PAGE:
Early Alzheimer’s diagnosis possible in a single MRI scan using new algorithm


Alzheimer’s disease is the most common form of dementia, affecting around 70% of people with dementia, but Alzheimer’s disease can be challenging to diagnose.

Doctors currently use multiple cognitive tests and scans to diagnose Alzheimer’s, which can take a long time.

Researchers have developed an algorithm to be used with a single brain MRI scan to rapidly detect early signs of Alzheimer’s.

In their trial, the system detected 98% of cases of Alzheimer’s disease.

Dementia is, according to the World Health Organization, the seventh leading causeTrusted Source of death worldwide. The most common form, affecting up to 70%Trusted Source of those with a dementia diagnosis, is Alzheimer’s disease.

People with suspected Alzheimer’s usually undergo multiple tests to diagnose the condition. During the assessment, the person will:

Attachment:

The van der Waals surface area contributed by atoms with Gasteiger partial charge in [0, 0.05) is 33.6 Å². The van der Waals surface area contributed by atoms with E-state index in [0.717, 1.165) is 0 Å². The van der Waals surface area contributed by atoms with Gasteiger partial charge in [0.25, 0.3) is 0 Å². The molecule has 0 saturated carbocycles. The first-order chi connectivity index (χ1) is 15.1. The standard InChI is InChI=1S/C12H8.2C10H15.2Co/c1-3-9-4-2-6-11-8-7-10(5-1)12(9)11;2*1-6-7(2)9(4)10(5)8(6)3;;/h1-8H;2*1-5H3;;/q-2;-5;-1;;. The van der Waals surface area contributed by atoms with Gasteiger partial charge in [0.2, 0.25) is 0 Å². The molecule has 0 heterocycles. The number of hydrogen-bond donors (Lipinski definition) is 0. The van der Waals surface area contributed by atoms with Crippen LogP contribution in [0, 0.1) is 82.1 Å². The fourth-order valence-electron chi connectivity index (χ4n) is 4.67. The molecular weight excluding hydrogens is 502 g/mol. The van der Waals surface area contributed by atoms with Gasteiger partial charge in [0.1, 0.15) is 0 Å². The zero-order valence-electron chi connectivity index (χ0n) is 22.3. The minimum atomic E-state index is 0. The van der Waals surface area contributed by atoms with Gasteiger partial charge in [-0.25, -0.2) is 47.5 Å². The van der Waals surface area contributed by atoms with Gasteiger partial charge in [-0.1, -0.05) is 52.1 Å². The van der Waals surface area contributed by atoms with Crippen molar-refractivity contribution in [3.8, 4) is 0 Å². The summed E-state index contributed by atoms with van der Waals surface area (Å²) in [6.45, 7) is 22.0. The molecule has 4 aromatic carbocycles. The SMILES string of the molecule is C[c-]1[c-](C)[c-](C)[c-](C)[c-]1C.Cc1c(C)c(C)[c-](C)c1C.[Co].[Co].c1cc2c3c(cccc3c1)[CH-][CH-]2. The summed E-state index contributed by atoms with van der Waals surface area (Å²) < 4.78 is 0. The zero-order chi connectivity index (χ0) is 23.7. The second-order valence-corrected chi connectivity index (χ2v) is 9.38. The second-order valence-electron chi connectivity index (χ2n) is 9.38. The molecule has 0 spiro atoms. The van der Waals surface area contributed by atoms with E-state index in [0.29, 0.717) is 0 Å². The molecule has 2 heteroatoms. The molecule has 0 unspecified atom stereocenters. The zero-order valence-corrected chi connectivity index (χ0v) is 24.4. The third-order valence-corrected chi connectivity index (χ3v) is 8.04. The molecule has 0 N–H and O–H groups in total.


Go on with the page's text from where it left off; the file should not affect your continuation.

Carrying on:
Give their medical history, both physical and mental.

Undergo a medical examination.Undergo a neurological examination to test reflexes, speech and coordination.

Take several cognitive tests to assess memory, thinking and simple problem-solving.

Have a magnetic resonance imaging (MRI)Trusted Source or CT scan to look for any changes in the brain, such as atrophy or shrinkage of the hippocampus.

Undergo cerebrospinal fluid (CSF)Trusted Source or blood tests to measure the levels of beta-amyloidTrusted Source, a protein that accumulates in the brains of people with Alzheimer’s disease.

However, these diagnostic tests may not be accurate, have limited availability, or can take a lot of time, during which the disease could progress without treatment.

Now, a team from Imperial College London has developed an MRI-based machine-learning systemTrusted Source to quickly and accurately diagnose Alzheimer’s disease. In their study, published in Communications Medicine, the method could detect both early and more advanced Alzheimer’s disease.

Scan and algorithm The researchers developed an algorithm based on those used for classifying cancer tumors. Having divided the brain into 115 regions, they allocated 660 features, such as shape, size and texture, to each region. They trained the algorithm to predict Alzheimer’s by identifying changes in these features from a single, standard MRI scan.

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